Take Your Time, Senate. Judge Garland Isn’t Sweating It.
After holding our collective breaths for the past four weeks, following the unexpected and somewhat dramatic death of Justice Antonin Scalia, we can exhale at last. The president—yes, a president in his or her fourth year is still fully the president—has nominated Appellate Court Judge Merrick Garland as the junior justice on the Supreme Court. The games can begin.
Not every would-be justice comes as well prepared for the chicanery of the US Senate as Judge Garland. In 1995, President Bill Clinton nominated him to the DC Circuit Court to replace the seat vacated by fellow Chicagoan Abner Mikva. (Mikva, who is still going at 90, had left the seat late in 1994 to become White House Counsel.) Garland’s nomination should have been smooth sailing. He was valedictorian of his Harvard class, editor of Harvard Law Review, and as Deputy Assistant Attorney General in the first Clinton Administration, he had been supervising two very high profile domestic terrorism cases—the Oklahoma City Bombing and UNABOMB. He’s a highly-regarded centrist judge, and he was replacing someone who was to the left of him. But Garland had been working in the Clinton Administration and had been nominated by Clinton, too. That was a double strike against him in the heady days of the 104th Congress, which rolled in the red tide of the Republican control.
In December of 1995, the Senate did give Garland a hearing, which may be unlike this go-round (more to come on that). According to SCOTUSblog, he was asked about “judicial activism,” which seems to be a code for, “Will you make rulings with sweeping social change like Brown v. Board or Roe v. Wade or Oberfell v. Hodges, for that matter?” To which Garland gave a satisfactory answer that the judge’s job is to rule on the facts of the specific case before him or her, not to legislate from the bench. All seemed well enough for the nominee to call in an order for black robes, but the small-government fever of the 104th Congress took over: the Senate decided that the DC Court didn’t need 12 seats, and so they would not fill the vacancy. (They got their wish a little more than a decade later, when the 7th seat was removed from the court, which makes DC the only place where 7 is not a lucky number.) But this didn’t sink Garland; it only stalled his nomination. When Clinton won re-election in 1996, he nominated Garland again; this time, it worked. SCOTUSblog reminds us that Orrin Hatch, who was one of 22 Republicans who joined the Democrats in an affirmative vote, noted that Judge Garland was “not only a fine nominee, but as good as Republicans can expect from [the Clinton] administration.”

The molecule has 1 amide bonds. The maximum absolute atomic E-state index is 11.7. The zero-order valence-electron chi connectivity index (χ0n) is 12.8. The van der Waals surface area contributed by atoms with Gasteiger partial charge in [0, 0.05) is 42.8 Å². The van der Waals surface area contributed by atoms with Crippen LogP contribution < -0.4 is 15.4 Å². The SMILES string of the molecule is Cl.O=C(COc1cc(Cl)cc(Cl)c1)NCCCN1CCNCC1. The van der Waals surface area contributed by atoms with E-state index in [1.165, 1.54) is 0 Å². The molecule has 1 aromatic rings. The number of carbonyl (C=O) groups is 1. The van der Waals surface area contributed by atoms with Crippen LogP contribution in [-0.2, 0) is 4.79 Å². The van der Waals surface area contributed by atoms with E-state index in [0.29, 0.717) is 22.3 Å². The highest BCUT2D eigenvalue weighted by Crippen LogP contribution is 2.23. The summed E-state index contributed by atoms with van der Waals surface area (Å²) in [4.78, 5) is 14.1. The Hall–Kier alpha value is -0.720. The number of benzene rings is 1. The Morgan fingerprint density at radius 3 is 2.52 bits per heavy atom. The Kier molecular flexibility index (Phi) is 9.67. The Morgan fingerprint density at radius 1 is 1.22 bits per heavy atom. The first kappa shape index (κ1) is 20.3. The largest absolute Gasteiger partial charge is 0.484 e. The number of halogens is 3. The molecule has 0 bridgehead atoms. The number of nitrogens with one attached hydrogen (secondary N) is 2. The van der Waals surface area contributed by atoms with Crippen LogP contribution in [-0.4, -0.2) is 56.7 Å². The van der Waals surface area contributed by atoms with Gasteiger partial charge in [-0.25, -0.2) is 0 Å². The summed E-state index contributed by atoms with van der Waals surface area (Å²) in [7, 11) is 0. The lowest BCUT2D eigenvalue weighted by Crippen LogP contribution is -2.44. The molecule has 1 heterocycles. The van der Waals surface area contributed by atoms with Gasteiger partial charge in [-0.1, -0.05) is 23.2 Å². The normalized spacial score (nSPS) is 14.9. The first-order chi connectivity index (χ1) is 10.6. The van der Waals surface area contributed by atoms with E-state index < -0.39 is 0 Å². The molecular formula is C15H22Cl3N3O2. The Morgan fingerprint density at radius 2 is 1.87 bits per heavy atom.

Which is funny because just today Hatch penned an opinion for Time, stating that the Senate shouldn’t hold hearings, because it can only make a political football of the court. (In one of the great lines, both scare tactic and bet-hedging, he writes that either “Hillary Clinton or the Republican Nominee” should pick the next justice, knowing full-well that Hillary is not the democratic nominee nor is it unclear who the likely Republican nominee is; ahem, Mr. Trump.) Hatch wrote the op-ed just before Obama announced Judge Garland’s nomination to the Supreme Court. But it’s doubtful that he’ll be printing a retraction.
Judge Garland isn’t new to this rodeo. He has lived and worked in DC since he was a baby lawyer. And he can’t have missed the cry from Republicans, minutes after Justice Scalia’s death was reported, that they wouldn’t hold hearings on any nominee, even if Oliver Wendell Holmes rose from ash to be nominated again. But polls show that a clear majority of Americans think Obama should make a nomination and the Senate should hold confirmation hearings. Anyone interested in re-election and in giving their party some good PR should think seriously about how long to hold out. Garland, for his part, doesn’t mind waiting.